Every year at this time I take great joy in paging through the paper bulb catalogs and perusing the websites so that I can overspend on spring bulbs in the most discerning and intelligent way. One of my longtime favorite catalogs is Old House Gardens, which describes itself as “Heirloom Bulbs—So Much More Than New”. The founder and proprietor of the Ann Arbor, Michigan-based company is my friend, Scott Kunst. To say that he sells bulbs, would be to damn him with faint praise. In fact, he is a historian, plantsman, raconteur, writer and—perhaps best of all—a savior of countless old varieties that would be lost to commerce without his efforts.
Scott doesn’t just ferret out old cultivars; he seeks those that are beautiful and authentic and interesting. He promotes garden heirlooms by seducing buyers with their stories. Most of us will never have a Renoir in our living rooms, but we can have a tulip from Renoir’s time in our gardens. This ability to make even the lowliest of gardens rich in historical treasurers is Scott’s gift to the world.
He began years ago at the age of forty. A former teacher who had cultivated an interest in history, historic landscapes and heirloom plants, Scott took a leap of faith and launched a business selling bulb varieties that had either been lost to commerce or were in danger of that fate. That leap was cushioned by the love and support of his wife, Jane, and a faithful band of helpers and employees.
The seed of inspiration that began Scott’s business fell onto the fertile soil. The waning years of centuries tend to make society look both forward and back, and the last decades of the twentieth century were no different. With the millennium approaching, many people longed to reconnect with a past that they perceived to be slower, cleaner and less complicated by the consequences of our cultural desire to make everything bigger, brighter and more marketable.
Working doggedly, Scott was able to gather a collection of daffodils, tulips, hyacinths and the like from a wide array of sources, including gardeners willing to entrust him with the last few bulbs of plants that survived only in long-tended family plots. His propensity for friendship led to connections with other heirloom aficionados, like English hyacinth maven, Alan Shipp, and the proprietors of Hortus Bulborum, a Dutch repository of old and endangered bulb varieties. Friends in the media, to whom Scott was amazingly generous, helped spread the word. When not occupied with the near-perpetual business of sourcing, planning, packing, shipping, catalog creation and the leap into online sales, Scott gardened with Martha Stewart, wrote articles for horticultural publications and lectured on the enduring value of saving these beautiful garden antiques.
I heard about Old House Gardens early on in its corporate life and have since filled my suburban oasis with as many of Scott’s treasures as I could fit in. Every time I go outside, from early spring until mid-fall, I can hear the distinctive notes that those heirloom daffodils, tulips and dahlias contribute to the melody of my garden, which is only the tiniest part of the great symphony of horticultural history. Over the years, I have found inspiration and solace in that, but never more so than in the six months since my husband’s death. In early spring, when the weather was cool and the wound was very fresh, the sight of the ivory petals of the elegant ‘Beersheba’ daffodil or the tender apricot trumpets of my favorite, ‘Mrs. Backhouse’, took me away from the immediate grief and reminded me of eternal things—beauty, love, endurance and the endless cycle of the seasons. They are still the life rafts that keep me afloat when sorrow threatens to drown me.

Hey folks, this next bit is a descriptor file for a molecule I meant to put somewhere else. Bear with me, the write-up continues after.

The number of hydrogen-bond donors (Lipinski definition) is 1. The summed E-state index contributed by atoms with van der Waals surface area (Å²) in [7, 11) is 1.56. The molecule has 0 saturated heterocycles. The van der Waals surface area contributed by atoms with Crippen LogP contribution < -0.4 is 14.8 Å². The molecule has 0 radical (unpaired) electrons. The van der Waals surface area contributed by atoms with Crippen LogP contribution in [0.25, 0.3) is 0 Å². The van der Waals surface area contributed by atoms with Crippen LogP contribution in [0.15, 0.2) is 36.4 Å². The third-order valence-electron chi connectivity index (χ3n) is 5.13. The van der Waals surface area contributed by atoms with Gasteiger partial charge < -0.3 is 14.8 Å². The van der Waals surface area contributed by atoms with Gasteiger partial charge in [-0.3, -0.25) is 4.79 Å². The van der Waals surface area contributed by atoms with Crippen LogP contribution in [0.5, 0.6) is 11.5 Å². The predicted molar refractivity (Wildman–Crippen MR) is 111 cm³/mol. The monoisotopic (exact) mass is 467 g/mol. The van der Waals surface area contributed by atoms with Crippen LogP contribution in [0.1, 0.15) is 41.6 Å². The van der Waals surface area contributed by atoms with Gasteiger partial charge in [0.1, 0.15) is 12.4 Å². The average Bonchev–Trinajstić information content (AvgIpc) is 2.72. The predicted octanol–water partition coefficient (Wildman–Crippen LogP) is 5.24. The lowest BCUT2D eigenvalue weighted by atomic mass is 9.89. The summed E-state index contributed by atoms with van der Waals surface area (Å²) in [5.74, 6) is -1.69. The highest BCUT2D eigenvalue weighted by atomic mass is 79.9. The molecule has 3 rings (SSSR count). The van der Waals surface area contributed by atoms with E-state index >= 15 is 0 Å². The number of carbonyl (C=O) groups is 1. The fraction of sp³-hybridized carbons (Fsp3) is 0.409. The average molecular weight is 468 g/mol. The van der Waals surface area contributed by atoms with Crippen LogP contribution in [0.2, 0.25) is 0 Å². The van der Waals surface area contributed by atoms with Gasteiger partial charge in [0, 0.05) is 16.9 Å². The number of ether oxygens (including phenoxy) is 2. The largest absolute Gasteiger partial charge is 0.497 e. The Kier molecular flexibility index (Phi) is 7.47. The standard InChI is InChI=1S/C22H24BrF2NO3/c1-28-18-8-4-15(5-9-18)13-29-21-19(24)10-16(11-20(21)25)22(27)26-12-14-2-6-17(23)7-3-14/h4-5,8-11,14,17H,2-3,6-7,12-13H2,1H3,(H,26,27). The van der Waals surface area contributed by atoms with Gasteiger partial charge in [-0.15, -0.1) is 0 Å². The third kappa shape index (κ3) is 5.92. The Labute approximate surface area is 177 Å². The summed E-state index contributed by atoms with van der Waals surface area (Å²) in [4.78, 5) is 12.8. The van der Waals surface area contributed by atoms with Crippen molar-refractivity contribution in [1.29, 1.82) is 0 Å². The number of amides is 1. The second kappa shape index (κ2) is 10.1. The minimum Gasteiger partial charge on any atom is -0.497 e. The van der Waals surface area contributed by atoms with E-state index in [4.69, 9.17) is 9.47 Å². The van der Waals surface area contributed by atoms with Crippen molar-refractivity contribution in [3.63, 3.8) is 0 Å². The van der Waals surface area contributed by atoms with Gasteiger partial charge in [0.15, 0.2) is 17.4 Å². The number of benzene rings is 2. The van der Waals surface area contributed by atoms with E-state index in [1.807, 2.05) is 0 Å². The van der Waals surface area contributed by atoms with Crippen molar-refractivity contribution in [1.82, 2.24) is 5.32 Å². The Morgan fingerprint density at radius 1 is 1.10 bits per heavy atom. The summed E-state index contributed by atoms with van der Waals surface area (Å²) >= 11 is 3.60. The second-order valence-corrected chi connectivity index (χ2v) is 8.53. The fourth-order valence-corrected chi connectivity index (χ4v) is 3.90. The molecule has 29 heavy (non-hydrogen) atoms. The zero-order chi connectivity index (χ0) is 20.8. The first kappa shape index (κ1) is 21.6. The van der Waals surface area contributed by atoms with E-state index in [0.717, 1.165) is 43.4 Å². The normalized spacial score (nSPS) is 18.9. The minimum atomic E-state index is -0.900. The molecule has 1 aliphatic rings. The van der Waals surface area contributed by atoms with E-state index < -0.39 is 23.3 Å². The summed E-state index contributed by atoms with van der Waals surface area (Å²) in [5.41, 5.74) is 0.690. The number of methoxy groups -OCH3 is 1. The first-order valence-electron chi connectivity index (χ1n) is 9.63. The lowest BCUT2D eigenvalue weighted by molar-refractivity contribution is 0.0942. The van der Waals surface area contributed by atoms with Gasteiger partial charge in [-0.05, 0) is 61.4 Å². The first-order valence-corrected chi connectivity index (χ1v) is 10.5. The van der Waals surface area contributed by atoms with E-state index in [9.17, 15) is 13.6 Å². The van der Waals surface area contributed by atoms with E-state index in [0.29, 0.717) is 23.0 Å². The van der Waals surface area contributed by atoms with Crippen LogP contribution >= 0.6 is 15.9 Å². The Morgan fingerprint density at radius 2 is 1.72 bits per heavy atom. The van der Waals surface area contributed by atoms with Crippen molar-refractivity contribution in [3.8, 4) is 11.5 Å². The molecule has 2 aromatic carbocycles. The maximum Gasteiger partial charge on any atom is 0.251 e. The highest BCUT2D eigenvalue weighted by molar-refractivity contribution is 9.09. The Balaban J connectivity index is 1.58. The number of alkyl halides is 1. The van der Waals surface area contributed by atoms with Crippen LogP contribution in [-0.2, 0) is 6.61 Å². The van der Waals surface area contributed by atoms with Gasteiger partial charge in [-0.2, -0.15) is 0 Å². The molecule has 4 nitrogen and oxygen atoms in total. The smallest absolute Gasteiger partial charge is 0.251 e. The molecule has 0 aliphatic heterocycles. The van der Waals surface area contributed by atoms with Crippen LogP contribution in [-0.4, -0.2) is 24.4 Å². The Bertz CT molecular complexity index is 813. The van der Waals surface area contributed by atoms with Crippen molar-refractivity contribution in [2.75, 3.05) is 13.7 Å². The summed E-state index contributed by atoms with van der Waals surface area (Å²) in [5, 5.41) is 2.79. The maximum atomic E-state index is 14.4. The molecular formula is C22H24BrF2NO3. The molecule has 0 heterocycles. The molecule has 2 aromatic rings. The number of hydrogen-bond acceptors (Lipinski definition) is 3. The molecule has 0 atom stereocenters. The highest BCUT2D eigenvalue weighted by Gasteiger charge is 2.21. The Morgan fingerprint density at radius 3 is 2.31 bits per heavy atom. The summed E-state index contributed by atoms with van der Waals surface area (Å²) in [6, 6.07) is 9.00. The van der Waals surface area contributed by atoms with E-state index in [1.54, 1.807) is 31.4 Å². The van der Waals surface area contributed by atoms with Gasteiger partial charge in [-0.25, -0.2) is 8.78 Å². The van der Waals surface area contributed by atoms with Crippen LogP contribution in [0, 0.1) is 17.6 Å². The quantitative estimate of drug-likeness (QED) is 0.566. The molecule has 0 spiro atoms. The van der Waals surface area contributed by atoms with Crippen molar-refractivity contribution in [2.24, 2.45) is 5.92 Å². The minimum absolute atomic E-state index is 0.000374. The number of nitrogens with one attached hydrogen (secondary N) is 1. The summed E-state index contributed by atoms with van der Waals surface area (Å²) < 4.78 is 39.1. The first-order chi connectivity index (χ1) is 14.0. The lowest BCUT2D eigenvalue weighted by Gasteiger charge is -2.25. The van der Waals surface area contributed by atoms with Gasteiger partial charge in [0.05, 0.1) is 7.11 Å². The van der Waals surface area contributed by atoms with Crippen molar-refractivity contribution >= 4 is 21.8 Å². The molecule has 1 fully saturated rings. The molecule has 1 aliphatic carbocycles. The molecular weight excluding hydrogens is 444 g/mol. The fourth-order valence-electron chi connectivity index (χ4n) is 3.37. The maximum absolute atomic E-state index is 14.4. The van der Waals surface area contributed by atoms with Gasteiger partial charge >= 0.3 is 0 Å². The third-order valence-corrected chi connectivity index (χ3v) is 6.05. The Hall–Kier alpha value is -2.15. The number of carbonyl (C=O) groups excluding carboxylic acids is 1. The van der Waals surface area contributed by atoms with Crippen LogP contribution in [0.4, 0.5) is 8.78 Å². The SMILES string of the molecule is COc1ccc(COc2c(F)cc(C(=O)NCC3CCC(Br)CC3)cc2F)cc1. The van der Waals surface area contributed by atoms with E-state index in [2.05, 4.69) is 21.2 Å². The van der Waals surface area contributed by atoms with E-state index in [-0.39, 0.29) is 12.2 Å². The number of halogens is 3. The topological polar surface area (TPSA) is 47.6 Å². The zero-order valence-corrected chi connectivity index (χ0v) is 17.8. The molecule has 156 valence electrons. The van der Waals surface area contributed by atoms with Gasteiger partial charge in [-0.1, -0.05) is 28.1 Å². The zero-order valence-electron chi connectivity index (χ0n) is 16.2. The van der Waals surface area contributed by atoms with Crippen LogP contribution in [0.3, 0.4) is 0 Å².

Now Scott Kunst is preparing to retire at the end of next spring’s bulb shipping season. When his catalog arrived and I read the news, my head, which tends to spin at the slightest provocation these days, began to whirl. When I recovered, I realized that the most appropriate way to feel about this development is thankful that Scott has shared so much with us for so long. Freed from the day-to-day demands of a labor and thought-intensive business, he can rest, read and spend time with Jane and his rescue dog, Toby. He has said that he also plans to travel and busy himself in his own garden—a landscape that he has sometimes shortchanged in favor of enriching all of ours.
The idea of retirement has metamorphosed for many people, becoming less about long spells in the recliner and more about starting a new chapter in life. I have a feeling it will be that way for Scott Kunst. His inspiration—if not his actual presence–will persist at Old House Gardens, which his faithful employees have pledged to carry on. Now he might finally have the time to write something longer than an article, make even more friends and spread the heirloom message in new and interesting ways. After all, beginning a new chapter does not mean dropping the book.
In the meantime, we all have to get our fall bulbs ordered and Scott is still hard at work. If you are interested in planting some heirlooms, or just want to luxuriate for a while in their fascinating stories, take a look at the Old House Gardens paper or online catalog. Find them at 536 Third Street, Ann Arbor, MI 48103; (734) 995-1486; www.oldhousegardens.com. Paper catalog, $2.00.